Friday, January 3, 2014
Notes: Winston says UT wasn't interested
By Chris Low and Heather Dinich
NEWPORT BEACH, Calif. -- The hits just keep coming for Texas, which can’t seem to find a coach to replace Mack Brown.
Well, here’s some good news: If the Longhorns hire Jimbo Fisher, they’ll get a two-for-one deal, scoring the Heisman Trophy winner, too.
The odds of that happening don’t look good, of course, especially because Fisher recently signed a new contract with Florida State. And Texas already had its chance at quarterback Jameis Winston.
“Through the whole recruiting process, I said to my coach, ‘We got to get Texas on the phone,’ ” Winston said.
Winston even tried to get Brown on the phone himself.
“I tried to call him a couple times because I really like Texas,” he said.
It’s probably better it didn’t work out. After all, Winston said he was an Oklahoma fan.
SWINGING FOR THE STARS
Who says Winston can’t play both baseball and football at the next level?
“You can do anything you put your mind to,” the two-sport star said. “A lot of people are going to say, ‘No way, he’s a quarterback.’ Bo Jackson was a running back. The one thing I always seem to do is gain the trust of my teammates. Even being in the NFL, if I can convince those guys I can be your quarterback, I can go play baseball for the Atlanta Braves, New York Yankees. I can’t talk about that, because I’m living in the moment right now.”
On Tuesday, he’ll be ready to talk baseball again.
“Right now I got one thing on my mind, win the national championship on Monday. Tuesday comes, I’ll be ready for it then. I’m pretty sure [Florida State baseball] coach Mike Martin, he’ll talk to me about it then. I know he’s not saying nothing about baseball to me right now.”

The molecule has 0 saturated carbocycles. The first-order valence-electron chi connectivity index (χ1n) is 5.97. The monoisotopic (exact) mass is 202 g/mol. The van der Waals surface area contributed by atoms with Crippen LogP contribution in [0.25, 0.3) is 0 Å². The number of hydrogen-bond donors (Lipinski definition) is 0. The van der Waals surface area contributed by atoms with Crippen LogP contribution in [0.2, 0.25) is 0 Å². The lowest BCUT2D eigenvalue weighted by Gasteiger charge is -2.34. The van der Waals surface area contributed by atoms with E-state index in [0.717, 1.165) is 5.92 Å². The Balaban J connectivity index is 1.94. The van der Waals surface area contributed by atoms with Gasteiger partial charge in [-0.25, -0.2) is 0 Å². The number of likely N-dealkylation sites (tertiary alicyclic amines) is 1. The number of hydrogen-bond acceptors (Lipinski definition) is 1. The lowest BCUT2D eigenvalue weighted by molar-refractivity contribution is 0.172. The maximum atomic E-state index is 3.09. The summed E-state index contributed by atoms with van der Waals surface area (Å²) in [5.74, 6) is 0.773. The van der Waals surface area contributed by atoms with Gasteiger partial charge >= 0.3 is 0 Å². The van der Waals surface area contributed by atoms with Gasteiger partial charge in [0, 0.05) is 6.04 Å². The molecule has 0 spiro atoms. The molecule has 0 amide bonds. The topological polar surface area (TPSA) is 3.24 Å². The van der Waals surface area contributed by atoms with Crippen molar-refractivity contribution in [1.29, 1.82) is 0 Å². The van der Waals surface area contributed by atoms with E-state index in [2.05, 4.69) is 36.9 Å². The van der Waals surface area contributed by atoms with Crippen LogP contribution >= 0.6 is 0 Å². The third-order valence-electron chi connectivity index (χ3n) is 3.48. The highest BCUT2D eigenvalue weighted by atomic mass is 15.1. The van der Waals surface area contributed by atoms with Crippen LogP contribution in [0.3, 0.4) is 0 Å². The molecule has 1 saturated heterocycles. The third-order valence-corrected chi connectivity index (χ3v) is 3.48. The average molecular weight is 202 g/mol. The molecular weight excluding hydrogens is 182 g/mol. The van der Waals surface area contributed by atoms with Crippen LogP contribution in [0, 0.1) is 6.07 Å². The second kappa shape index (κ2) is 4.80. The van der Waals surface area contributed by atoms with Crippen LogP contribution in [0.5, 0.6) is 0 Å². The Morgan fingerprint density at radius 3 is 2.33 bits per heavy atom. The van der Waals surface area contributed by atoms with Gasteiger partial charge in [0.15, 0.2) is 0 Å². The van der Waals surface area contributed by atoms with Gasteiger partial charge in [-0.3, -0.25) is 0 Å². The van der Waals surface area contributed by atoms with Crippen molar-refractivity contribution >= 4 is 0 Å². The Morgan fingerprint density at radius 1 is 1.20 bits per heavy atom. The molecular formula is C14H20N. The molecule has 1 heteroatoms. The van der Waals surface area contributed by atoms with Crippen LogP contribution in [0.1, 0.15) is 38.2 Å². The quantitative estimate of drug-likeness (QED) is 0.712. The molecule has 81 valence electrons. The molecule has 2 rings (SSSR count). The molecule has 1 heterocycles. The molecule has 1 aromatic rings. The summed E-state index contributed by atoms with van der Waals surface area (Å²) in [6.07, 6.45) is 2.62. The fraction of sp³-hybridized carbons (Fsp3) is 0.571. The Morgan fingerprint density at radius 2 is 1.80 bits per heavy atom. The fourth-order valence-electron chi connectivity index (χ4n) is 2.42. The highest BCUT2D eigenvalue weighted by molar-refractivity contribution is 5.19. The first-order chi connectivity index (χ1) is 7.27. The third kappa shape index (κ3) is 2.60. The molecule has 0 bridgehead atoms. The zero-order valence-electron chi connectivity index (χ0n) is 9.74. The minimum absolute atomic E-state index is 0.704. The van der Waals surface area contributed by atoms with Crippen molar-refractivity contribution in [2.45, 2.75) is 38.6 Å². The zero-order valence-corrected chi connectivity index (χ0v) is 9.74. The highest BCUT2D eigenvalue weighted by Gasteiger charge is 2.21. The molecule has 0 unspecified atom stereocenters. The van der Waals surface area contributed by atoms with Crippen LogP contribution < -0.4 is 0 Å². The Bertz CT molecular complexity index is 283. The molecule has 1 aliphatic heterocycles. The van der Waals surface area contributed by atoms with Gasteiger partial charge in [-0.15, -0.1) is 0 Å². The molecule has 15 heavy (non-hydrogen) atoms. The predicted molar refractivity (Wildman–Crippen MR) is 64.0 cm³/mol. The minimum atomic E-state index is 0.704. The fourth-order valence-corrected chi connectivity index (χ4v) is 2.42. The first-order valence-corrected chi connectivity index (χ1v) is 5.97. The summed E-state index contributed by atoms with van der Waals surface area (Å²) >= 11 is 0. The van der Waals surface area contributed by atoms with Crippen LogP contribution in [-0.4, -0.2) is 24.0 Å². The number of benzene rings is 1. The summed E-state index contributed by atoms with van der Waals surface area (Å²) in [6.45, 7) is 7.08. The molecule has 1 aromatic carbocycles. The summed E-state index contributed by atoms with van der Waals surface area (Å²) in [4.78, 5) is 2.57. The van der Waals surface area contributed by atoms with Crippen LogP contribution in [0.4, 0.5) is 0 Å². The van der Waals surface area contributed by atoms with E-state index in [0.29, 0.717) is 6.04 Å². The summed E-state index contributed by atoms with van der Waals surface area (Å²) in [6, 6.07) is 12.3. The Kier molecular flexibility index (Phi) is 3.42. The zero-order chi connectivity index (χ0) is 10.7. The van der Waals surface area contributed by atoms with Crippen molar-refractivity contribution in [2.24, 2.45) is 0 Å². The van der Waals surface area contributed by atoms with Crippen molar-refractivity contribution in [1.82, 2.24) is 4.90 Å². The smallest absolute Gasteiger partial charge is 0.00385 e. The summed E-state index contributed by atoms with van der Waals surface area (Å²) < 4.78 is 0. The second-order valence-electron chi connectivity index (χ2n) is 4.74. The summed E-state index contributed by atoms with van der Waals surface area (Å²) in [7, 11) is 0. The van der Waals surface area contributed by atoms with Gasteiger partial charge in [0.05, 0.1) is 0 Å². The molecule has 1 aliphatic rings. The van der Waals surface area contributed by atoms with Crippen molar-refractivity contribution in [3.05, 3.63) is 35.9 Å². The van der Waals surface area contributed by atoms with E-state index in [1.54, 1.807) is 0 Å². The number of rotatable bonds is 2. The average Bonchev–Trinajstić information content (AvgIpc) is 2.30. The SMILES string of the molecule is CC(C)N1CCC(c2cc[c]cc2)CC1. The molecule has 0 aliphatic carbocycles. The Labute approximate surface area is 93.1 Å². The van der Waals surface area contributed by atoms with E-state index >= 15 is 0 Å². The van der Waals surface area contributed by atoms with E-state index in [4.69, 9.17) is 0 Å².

Prior to this season, Auburn's Chris Davis had not returned any punts or kicks during his college career, but it wasn't because he didn't try.
"I'd been asking. I never got the opportunity," said Davis, who led the SEC in punt return average this season and also returned the missed field goal against Alabama 109 yards for a touchdown.
Asked what reason the previous coaching staff at Auburn gave him for not giving him a shot to return kicks, Davis said, "They didn’t have an answer for me."
Auburn's current special teams coach, Scott Fountain, was the director of player personnel on the previous staff and made it known when the new regime arrived that Davis was plenty capable as a return man. Davis had excelled as a return specialist in high school.
The rest, as they say, is history.
"I’d mention it every year. I’d go back and catch punts and kicks at the beginning of the season, but I never got the opportunity," Davis said. "I thank Coach Fountain and Coach [Gus] Malzahn for the opportunity."
NOT BACKING DOWN
Florida State's receivers, led by 6-foot-5, 234-pound sophomore Kelvin Benjamin, are big, physical and explosive.
Benjamin has 14 touchdown catches entering Monday's Vizio BCS National Championship, which presents quite a challenge for an Auburn pass defense that ranked last in the SEC this season.
But the Tigers are adamant they're not going to all of a sudden change it up.
"We’ve mixed it up, but man[-to-man coverage] is our base," Auburn defensive coordinator Ellis Johnson said. "We’re going to play man. LSU had great receivers. Georgia had good receivers. Missouri’s got bigger receivers than Florida State’s got. We’ve seen all types. We’ve seen some of the best. At all times, we haven’t stopped them, but you can’t just give up on something.
"I think a lot of people have been intimidated out of man coverage against them early in the game because they can’t score on them. If we score on them and hold the ball on them a little bit, we’ll have a chance to be more aggressive. If we don’t, we’re going to have a hard time."
Florida State junior running back Devonta Freeman said he turned his papers into the NFL draft evaluation board but hasn’t heard back from it yet. Freeman said when he does, he will talk to Fisher about possibly entering the draft.